Where were your flowers grown?
Valentine's Day and Mother's Day are times of peak demand for cut flowers in Australia. Local growers alone can't meet this demand, so flowers are imported to make up the shortfall.
Flowers will sometimes be imported from countries with questionable worker conditions, such as Zimbabwe, Colombia or Kenya, where plantation workers can be forced to work up to 12 hours a day for less than one dollar, handle dangerous chemicals without protective gear and live in cramped, unsafe conditions.
Australian consumers have no way of knowing where flowers have come from because, unlike food items, they're not subject to country-of-origin labelling requirements. The best shoppers can hope for is a label somewhere on the bouquet that specifies whether the flowers are local or imported (or a combination of both).
Fair trade flowers?
Owen Brinson, president of Flowers Victoria, argues a fair trade certification scheme for imported cut flowers would be difficult given bouquets often contain different types of flowers, some of which are local and some imported.
"We need industry awareness first before consumer awareness," he says. "Traders should know where they're importing from and what issues may relate to that country – it might compel them to source from elsewhere."
Tanya Ha, environmentalist, former Catalyst reporter and author of Greeniology 2020, says ethical and environmental considerations around cut flowers are incredibly complex.
"The great things about local cut flowers are the reduced need for refrigerated transport and storage and, by world standards, Australia's good work practices and fair pay for growers. But it's not as simple as 'imported bad, local good'; sometimes you just don't know.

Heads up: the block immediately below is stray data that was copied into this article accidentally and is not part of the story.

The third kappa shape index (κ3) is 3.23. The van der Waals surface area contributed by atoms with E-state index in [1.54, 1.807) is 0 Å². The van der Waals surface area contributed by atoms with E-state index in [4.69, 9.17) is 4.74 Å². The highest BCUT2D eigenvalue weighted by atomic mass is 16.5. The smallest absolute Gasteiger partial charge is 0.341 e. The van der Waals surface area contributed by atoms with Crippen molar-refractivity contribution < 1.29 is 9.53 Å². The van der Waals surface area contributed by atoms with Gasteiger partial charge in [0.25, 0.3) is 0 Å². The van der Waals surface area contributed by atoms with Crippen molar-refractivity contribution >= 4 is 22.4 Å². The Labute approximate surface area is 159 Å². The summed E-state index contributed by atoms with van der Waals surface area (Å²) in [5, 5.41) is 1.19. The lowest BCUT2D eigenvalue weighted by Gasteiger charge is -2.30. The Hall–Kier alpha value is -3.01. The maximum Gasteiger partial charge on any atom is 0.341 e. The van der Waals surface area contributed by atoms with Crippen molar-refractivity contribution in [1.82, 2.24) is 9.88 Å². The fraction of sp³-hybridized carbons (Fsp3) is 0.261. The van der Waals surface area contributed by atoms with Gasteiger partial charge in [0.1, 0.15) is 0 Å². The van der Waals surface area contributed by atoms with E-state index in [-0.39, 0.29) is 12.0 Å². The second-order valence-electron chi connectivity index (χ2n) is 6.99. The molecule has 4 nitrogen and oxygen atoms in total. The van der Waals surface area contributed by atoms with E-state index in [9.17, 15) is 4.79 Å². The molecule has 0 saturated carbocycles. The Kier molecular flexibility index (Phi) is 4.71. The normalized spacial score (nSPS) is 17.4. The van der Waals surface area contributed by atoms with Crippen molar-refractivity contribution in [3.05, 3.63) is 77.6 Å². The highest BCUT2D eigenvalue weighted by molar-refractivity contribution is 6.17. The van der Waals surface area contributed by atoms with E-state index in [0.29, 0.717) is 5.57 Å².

"Personally, I like to get the odd bunch of cut flowers from farmers' markets, based on whatever is in season." She also suggests looking for suppliers of organically certified flowers, although they're not common.
Like many industries, the retail downturn is hitting flower growers hard. Japan is our biggest overseas market, but lately flowers have been a lot easier to import than export, thanks to our strong dollar.
Supermarkets are also squeezing the profit margins of local growers, thanks to what has been described by IbisWorld as an "unprecedented bargaining power of leading supermarket retailers over the supply chain" – a power that supermarkets are exploiting.
Brinson agrees supermarkets are putting downward pressure on producer prices for cut flowers. He adds that "when you pick up a cheap bunch of flowers at your local supermarket or convenience store, they're not the same quality as those you'd get in a florist and the sales staff aren't likely to be as well-trained".
Similarly, a 2011 IbisWorld report stated that "supermarkets and convenience stores are less equipped [than specialist florists] to minimise spoilage, without the precise temperature-controlled fridges used by florists, necessitating flowers that are more resilient as well as some margin for spoilage".
All cut flowers arriving in Australia need to be treated – devitalised – by the Australian Quarantine and Inspection Service (AQIS) to prevent them from being propagated in Australia and potentially introducing foreign diseases. About a decade ago, the quarantine procedures for imported flowers normally carried out domestically by AQIS were partially outsourced to accredited agencies in developing countries.
In 2009, the Queensland and Victorian peak flower-growing bodies claimed they had been able to successfully propagate flowers from imported roses and chrysanthemums – something quarantine procedures are supposed to prevent.
AQIS denied this, saying it tested 100% of incoming cut flower consignments at that time in response to the allegations and found none was able to be propagated.
If cut flowers are treated offshore, this will be done by an AQIS-audited and approved facility. AQIS randomly tests one-third of all consignments coming in, and should it detect a devitalisation failure it will deregister that facility.